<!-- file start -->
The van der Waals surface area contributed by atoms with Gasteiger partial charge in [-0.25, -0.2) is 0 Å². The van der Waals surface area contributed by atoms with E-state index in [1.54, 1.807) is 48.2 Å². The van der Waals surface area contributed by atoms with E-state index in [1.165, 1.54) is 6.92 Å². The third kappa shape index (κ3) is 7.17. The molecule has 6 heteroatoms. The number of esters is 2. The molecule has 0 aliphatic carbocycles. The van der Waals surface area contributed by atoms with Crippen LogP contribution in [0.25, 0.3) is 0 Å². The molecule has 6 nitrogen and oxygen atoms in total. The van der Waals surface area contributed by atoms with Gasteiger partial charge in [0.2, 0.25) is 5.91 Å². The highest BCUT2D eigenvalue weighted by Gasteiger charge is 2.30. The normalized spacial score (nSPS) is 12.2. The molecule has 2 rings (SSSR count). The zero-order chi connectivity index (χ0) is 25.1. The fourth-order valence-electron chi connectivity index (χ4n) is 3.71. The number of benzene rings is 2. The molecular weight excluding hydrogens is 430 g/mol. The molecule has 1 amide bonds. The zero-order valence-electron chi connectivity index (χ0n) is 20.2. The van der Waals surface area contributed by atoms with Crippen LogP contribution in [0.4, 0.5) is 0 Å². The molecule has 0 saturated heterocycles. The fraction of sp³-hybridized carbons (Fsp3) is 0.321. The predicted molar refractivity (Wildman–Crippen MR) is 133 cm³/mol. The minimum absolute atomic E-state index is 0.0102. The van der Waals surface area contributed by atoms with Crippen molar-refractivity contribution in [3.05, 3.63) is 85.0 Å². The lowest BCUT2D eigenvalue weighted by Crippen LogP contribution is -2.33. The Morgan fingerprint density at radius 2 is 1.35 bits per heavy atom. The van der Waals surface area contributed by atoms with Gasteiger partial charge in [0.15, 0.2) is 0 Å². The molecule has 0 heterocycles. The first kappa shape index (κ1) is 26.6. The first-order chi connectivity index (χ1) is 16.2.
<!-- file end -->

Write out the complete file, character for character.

The van der Waals surface area contributed by atoms with Gasteiger partial charge in [-0.25, -0.2) is 0 Å². The van der Waals surface area contributed by atoms with E-state index in [1.54, 1.807) is 48.2 Å². The van der Waals surface area contributed by atoms with E-state index in [1.165, 1.54) is 6.92 Å². The third kappa shape index (κ3) is 7.17. The molecule has 6 heteroatoms. The number of esters is 2. The molecule has 0 aliphatic carbocycles. The van der Waals surface area contributed by atoms with Crippen LogP contribution in [0.25, 0.3) is 0 Å². The molecule has 6 nitrogen and oxygen atoms in total. The van der Waals surface area contributed by atoms with Gasteiger partial charge in [0.2, 0.25) is 5.91 Å². The highest BCUT2D eigenvalue weighted by Gasteiger charge is 2.30. The normalized spacial score (nSPS) is 12.2. The molecule has 2 rings (SSSR count). The zero-order chi connectivity index (χ0) is 25.1. The fourth-order valence-electron chi connectivity index (χ4n) is 3.71. The number of benzene rings is 2. The molecular weight excluding hydrogens is 430 g/mol. The molecule has 1 amide bonds. The zero-order valence-electron chi connectivity index (χ0n) is 20.2. The van der Waals surface area contributed by atoms with Crippen LogP contribution in [0.4, 0.5) is 0 Å². The molecule has 0 saturated heterocycles. The fraction of sp³-hybridized carbons (Fsp3) is 0.321. The predicted molar refractivity (Wildman–Crippen MR) is 133 cm³/mol. The minimum absolute atomic E-state index is 0.0102. The van der Waals surface area contributed by atoms with Crippen molar-refractivity contribution in [3.05, 3.63) is 85.0 Å². The lowest BCUT2D eigenvalue weighted by Crippen LogP contribution is -2.33. The Morgan fingerprint density at radius 2 is 1.35 bits per heavy atom. The van der Waals surface area contributed by atoms with Gasteiger partial charge in [0.15, 0.2) is 0 Å². The molecule has 0 heterocycles. The first kappa shape index (κ1) is 26.6. The first-order chi connectivity index (χ1) is 16.2.